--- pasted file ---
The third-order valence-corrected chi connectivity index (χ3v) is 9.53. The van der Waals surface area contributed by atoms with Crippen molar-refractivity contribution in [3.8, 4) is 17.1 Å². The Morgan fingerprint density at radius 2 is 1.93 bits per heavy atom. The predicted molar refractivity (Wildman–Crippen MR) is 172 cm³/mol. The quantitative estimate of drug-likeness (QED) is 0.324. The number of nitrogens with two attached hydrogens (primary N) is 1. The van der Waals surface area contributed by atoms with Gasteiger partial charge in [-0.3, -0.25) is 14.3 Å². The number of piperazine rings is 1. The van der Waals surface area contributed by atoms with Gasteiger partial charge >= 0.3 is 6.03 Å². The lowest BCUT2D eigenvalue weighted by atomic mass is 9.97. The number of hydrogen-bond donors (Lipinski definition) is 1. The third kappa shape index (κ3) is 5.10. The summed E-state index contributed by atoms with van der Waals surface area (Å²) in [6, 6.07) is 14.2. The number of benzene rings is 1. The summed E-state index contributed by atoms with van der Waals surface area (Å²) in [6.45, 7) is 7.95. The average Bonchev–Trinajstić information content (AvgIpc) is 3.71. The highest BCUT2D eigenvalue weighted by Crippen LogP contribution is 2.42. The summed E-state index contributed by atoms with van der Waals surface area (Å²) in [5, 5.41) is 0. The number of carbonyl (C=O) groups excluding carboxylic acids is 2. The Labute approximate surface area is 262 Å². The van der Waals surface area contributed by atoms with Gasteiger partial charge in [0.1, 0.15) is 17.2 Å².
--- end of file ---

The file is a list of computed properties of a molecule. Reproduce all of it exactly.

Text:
The third-order valence-corrected chi connectivity index (χ3v) is 9.53. The van der Waals surface area contributed by atoms with Crippen molar-refractivity contribution in [3.8, 4) is 17.1 Å². The Morgan fingerprint density at radius 2 is 1.93 bits per heavy atom. The predicted molar refractivity (Wildman–Crippen MR) is 172 cm³/mol. The quantitative estimate of drug-likeness (QED) is 0.324. The number of nitrogens with two attached hydrogens (primary N) is 1. The van der Waals surface area contributed by atoms with Gasteiger partial charge in [-0.3, -0.25) is 14.3 Å². The number of piperazine rings is 1. The van der Waals surface area contributed by atoms with Gasteiger partial charge >= 0.3 is 6.03 Å². The lowest BCUT2D eigenvalue weighted by atomic mass is 9.97. The number of hydrogen-bond donors (Lipinski definition) is 1. The third kappa shape index (κ3) is 5.10. The summed E-state index contributed by atoms with van der Waals surface area (Å²) in [6, 6.07) is 14.2. The number of benzene rings is 1. The summed E-state index contributed by atoms with van der Waals surface area (Å²) in [6.45, 7) is 7.95. The average Bonchev–Trinajstić information content (AvgIpc) is 3.71. The highest BCUT2D eigenvalue weighted by Crippen LogP contribution is 2.42. The summed E-state index contributed by atoms with van der Waals surface area (Å²) in [5, 5.41) is 0. The number of carbonyl (C=O) groups excluding carboxylic acids is 2. The Labute approximate surface area is 262 Å². The van der Waals surface area contributed by atoms with Gasteiger partial charge in [0.1, 0.15) is 17.2 Å².